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J Clin Epidemiol. 2018 Aug;100:92-102. doi: 10.1016/j.jclinepi.2018.04.008. Epub 2018 Apr 13.

Scoping review identifies significant number of knowledge translation theories, models, and frameworks with limited use.

Author information

1
Li Ka Shing Knowledge Institute, St. Michael's Hospital, 209 Victoria Street, East Building, Toronto, Ontario, M5B 1W8, Canada; Institute of Health Policy Management & Evaluation, University of Toronto, 4th Floor, 155 College Street, Toronto, Ontario, M5T 3M6, Canada.
2
Li Ka Shing Knowledge Institute, St. Michael's Hospital, 209 Victoria Street, East Building, Toronto, Ontario, M5B 1W8, Canada.
3
School of Epidemiology, Public Health and Preventive Medicine, University of Ottawa, 600 Peter Morand Crescent, Ottawa, Ontario, K1G 5Z3, Canada.
4
Li Ka Shing Knowledge Institute, St. Michael's Hospital, 209 Victoria Street, East Building, Toronto, Ontario, M5B 1W8, Canada; Epidemiology Division, Dalla Lana School of Public Health, University of Toronto, 6th Floor, 155 College Street, Toronto, Ontario, M5T 3M7, Canada.
5
Li Ka Shing Knowledge Institute, St. Michael's Hospital, 209 Victoria Street, East Building, Toronto, Ontario, M5B 1W8, Canada; Department of Geriatric Medicine, University of Toronto, 27 King's College Circle, Toronto, Ontario, M5S 1A1, Canada. Electronic address: sharon.straus@utoronto.ca.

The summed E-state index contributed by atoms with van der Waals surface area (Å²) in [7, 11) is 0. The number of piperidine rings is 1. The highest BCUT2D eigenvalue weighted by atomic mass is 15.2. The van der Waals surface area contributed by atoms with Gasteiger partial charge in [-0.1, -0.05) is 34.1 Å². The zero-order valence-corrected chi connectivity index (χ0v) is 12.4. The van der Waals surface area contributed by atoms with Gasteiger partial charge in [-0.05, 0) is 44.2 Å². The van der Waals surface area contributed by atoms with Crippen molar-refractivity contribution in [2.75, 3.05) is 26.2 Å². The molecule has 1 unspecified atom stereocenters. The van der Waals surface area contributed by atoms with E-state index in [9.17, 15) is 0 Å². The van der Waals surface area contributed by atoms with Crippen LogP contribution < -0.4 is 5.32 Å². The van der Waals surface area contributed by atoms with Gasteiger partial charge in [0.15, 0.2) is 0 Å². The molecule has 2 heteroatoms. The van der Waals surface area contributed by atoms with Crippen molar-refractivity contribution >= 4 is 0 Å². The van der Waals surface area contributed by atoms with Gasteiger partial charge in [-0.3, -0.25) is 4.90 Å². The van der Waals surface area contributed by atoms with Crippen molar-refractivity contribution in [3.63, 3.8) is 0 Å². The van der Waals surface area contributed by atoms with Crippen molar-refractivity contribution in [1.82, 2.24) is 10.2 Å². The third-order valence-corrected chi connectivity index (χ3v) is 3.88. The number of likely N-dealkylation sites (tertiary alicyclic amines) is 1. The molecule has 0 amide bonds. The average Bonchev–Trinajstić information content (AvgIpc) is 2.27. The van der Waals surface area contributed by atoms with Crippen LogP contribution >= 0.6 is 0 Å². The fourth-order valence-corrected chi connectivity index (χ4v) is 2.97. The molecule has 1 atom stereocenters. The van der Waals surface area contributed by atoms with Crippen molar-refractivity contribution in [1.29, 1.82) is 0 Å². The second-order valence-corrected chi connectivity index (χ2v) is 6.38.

Abstract

OBJECTIVES:

To conduct a scoping review of knowledge translation (KT) theories, models, and frameworks that have been used to guide dissemination or implementation of evidence-based interventions targeted to prevention and/or management of cancer or other chronic diseases.

STUDY DESIGN AND SETTING:

We used a comprehensive multistage search process from 2000 to 2016, which included traditional bibliographic database searching, searching using names of theories, models and frameworks, and cited reference searching. Two reviewers independently screened the literature and abstracted the data.

RESULTS:

We found 596 studies reporting on the use of 159 KT theories, models, or frameworks. A majority (87%) of the identified theories, models, or frameworks were used in five or fewer studies, with 60% used once. The theories, models, and frameworks were most commonly used to inform planning/design, implementation and evaluation activities, and least commonly used to inform dissemination and sustainability/scalability activities. Twenty-six were used across the full implementation spectrum (from planning/design to sustainability/scalability) either within or across studies. All were used for at least individual-level behavior change, whereas 48% were used for organization-level, 33% for community-level, and 17% for system-level change.

CONCLUSION:

We found a significant number of KT theories, models, and frameworks with a limited evidence base describing their use.

KEYWORDS:

Framework; Implementation; Knowledge synthesis; Knowledge translation; Model; Theory

PMID:
29660481
DOI:
10.1016/j.jclinepi.2018.04.008
[Indexed for MEDLINE]

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